Still bugging you? Try translating it automatically

So you gave it a solid minute or two, but the thought of dealing with multiple languages just makes you itch all over?


If it's small enough to not warrant a whole separate project, then you might start off by trying an online translation service. Here's a few, but unless it's a very simple piece of code you're likely to still have a few errors to resolve. Still, they might get you pretty far along.

If those don't work, here are some other tools. These ones need to be installed, and some of them cost money, but they'll almost certainly work more reliably. To use decompilers, you'll need to compile the source code you want to translate by pasteing it into Visual Studio, building it, and checking the bin folder for the DLL file. Then the tool can decompile it into the target language for you.

  • Telerik JustDecompile decompiles to C# or VB.NET (free)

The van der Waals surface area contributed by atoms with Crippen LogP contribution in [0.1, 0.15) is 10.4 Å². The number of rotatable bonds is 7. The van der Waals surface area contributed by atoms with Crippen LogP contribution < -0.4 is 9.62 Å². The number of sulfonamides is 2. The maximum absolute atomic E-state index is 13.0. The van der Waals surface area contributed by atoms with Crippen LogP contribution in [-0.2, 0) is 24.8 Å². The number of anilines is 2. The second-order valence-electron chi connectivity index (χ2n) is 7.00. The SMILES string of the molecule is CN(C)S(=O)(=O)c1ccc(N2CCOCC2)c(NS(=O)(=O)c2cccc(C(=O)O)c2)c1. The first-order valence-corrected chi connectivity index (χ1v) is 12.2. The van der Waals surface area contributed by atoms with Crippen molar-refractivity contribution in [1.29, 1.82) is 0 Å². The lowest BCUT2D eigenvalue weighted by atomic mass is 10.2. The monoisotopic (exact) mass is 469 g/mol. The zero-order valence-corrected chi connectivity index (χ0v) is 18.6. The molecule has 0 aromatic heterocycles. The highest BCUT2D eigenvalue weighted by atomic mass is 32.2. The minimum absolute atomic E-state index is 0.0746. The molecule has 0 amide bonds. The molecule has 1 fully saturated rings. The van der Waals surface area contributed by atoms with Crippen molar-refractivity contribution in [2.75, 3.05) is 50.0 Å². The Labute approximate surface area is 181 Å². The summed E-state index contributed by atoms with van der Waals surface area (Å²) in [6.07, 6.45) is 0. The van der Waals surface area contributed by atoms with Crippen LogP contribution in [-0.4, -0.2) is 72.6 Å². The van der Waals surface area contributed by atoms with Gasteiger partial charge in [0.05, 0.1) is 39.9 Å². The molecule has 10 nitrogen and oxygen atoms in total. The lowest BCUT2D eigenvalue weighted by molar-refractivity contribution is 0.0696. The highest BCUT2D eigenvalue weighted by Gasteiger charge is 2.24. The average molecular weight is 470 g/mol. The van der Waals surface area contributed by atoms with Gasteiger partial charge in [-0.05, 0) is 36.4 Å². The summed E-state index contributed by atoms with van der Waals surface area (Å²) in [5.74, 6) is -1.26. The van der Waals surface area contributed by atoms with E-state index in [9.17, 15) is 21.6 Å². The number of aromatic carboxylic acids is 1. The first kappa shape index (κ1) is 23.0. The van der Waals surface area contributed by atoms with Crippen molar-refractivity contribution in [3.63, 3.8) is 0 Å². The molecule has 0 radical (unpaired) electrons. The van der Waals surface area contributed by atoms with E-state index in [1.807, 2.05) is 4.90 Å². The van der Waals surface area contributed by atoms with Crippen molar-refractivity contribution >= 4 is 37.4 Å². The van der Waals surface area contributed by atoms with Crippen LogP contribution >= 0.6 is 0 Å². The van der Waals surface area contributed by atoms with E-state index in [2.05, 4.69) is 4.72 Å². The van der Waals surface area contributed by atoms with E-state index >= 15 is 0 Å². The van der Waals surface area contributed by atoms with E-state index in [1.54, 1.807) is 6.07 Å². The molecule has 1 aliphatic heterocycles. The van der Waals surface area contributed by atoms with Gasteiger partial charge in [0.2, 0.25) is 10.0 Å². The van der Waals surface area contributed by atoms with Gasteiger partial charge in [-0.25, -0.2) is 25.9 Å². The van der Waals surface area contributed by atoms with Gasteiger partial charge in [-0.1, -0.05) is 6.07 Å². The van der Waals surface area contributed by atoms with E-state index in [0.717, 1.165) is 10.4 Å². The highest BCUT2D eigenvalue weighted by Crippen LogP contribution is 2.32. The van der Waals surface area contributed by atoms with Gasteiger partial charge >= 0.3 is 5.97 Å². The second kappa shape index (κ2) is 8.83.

• ILSpy can decompile assemblies to C#. (free)
  • JetBrains dotPeek decompiles to C# as well. (free)
  • DevExtras .NET CodeReflect decompiles to C# or VB.NET. (free)
  • .NET Reflector can decompile assemblies into C# or VB.NET, so compile the source language and then decompile into the target language. ($95 - $195)
  • Tangible Software Solutions has converters for VB.NET to C#, C# to VB.NET, and C++ and Java too. ($119 - $499)
  • VBConversions converts VB.Net to C# and if the testimonials they post are honest, then it's pretty impressive... 110,000 lines of code converted perfectly? ($50/month - $500)

And if all else fails?

"And if automatic conversion fails, where then will you go? If the translation defeats you, will you risk a more dangerous road?" ~Saruman....... loosely interpreted


People seem to have mixed experiences with the automatic translators, at least the online ones. Although C# and VB.NET are closer in functionality than they have been in the past, sometimes things just don't translate nicely.

For example, I ran a small with...end with example through the Telerik converter:

Private Sub AddCustomer()
    Dim theCustomer As New Customer

    With theCustomer
        .Name = "Coho Vineyard"
        .URL = "http://www.cohovineyard.com/"